EL RODEO, Guatemala -- The death toll continues to rise in Guatemala following a. At least 69 people are dead, the government says. An unknown number of people are missing and believed to be buried in the ash.
About 30 miles from Guatemala City, the nation's capital, the Volcan de Fuego, or "volcano of fire," erupted Sunday sending a dark mix of ash, rock and gas into the air and lava flowing down its sides.
Hundreds of rescue workers are still struggling to search remote areas as conditions remain impassible in and around the volcano. In some areas the ground is so hot it can melt the soles of shoes, reports CBS News correspondent Manuel Bojorquez.
From above, the once densely vegetated area surrounding the volcano is now coated in thick, grey ash. A day after the eruption, much of the charred terrain was still too hot for rescuers to search for survivors.
In areas that are reachable, rescue teams wear protective masks and use construction equipment to navigate the dangerous conditions. Babies and children killed during the eruption are wrapped in blankets and taken to a temporary morgue to be identified.
One rescuer miraculously saved a baby buried for nearly a day.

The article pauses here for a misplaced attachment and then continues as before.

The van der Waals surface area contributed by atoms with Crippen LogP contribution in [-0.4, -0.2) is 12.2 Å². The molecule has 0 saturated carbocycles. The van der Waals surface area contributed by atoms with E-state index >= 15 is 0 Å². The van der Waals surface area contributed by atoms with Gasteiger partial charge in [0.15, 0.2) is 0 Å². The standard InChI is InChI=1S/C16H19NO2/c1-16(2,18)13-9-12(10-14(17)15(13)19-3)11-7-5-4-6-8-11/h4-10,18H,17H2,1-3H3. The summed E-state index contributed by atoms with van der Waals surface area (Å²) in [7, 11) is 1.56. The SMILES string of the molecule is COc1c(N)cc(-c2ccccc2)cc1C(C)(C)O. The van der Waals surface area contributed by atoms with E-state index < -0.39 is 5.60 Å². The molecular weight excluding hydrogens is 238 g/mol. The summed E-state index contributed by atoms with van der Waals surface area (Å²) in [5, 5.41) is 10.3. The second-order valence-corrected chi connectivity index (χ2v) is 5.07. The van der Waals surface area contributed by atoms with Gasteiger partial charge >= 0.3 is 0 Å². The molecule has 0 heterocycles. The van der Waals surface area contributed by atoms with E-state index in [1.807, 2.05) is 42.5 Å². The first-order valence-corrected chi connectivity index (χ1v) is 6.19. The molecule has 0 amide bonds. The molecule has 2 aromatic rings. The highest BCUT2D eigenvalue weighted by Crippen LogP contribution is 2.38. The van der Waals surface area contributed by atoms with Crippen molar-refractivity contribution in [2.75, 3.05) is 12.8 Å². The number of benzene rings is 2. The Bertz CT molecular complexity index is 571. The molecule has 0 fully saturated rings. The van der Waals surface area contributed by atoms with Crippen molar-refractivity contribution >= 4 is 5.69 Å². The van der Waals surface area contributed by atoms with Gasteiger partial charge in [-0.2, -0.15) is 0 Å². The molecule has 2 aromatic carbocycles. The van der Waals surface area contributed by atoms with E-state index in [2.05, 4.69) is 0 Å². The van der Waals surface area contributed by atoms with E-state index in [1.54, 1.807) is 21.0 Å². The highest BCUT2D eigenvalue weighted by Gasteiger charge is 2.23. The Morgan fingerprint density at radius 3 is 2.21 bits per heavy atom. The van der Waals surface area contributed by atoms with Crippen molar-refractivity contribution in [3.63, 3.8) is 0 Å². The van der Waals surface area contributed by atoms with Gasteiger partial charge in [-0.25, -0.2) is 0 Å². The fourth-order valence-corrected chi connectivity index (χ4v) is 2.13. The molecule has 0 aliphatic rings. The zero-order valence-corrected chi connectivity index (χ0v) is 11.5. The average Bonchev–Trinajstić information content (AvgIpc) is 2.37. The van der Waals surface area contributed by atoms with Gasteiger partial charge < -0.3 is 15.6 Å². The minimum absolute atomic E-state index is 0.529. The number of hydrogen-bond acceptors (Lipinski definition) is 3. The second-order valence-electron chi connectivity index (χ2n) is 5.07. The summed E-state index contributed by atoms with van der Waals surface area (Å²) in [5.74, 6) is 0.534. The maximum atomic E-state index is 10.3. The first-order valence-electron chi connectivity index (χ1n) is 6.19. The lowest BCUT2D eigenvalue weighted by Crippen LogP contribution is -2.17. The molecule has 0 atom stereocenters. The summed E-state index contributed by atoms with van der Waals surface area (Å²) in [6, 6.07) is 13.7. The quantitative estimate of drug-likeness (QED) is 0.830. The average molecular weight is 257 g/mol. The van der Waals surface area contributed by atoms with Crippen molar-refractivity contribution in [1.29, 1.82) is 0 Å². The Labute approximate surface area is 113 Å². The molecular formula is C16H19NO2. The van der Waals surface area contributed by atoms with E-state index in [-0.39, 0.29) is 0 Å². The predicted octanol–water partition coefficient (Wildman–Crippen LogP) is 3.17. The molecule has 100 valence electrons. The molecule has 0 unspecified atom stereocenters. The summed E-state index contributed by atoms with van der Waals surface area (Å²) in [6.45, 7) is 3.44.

Crews worked by land and air to save stranded people in towns close to the volcano. On Monday, Guatemalan President Jimmy Morales traveled to a hard-hit area where a woman begged him for help.
"Mr. President, my family is missing," she said. "All my brothers, my mother, all my family are there -- more than 20 have disappeared."
Sunday's violent eruption left many residents with just minutes to try to escape. Government officials held off for hours on issuing a warning because they believed the threat was diminishing before the blast. Now thousands of people are staying in shelters, waiting for word about their loved ones.
Bojorquez and his team were allowed into one shelter set up in a gymnasium. People were putting down their cots for the night. There were men, women, children, and even pets – all displaced by the volcano.
"Do you know people who are missing?" Bojorquez asked.
"I don't know their names," one woman said. "But I know their faces. And they're not here."
While the eruption has ended, people here are not out of the woods. Heavy rainfall is hampering rescue efforts. Scientists also fear if rain mixes with new ash, it could turn into a concrete-like substance that would further damage infrastructure.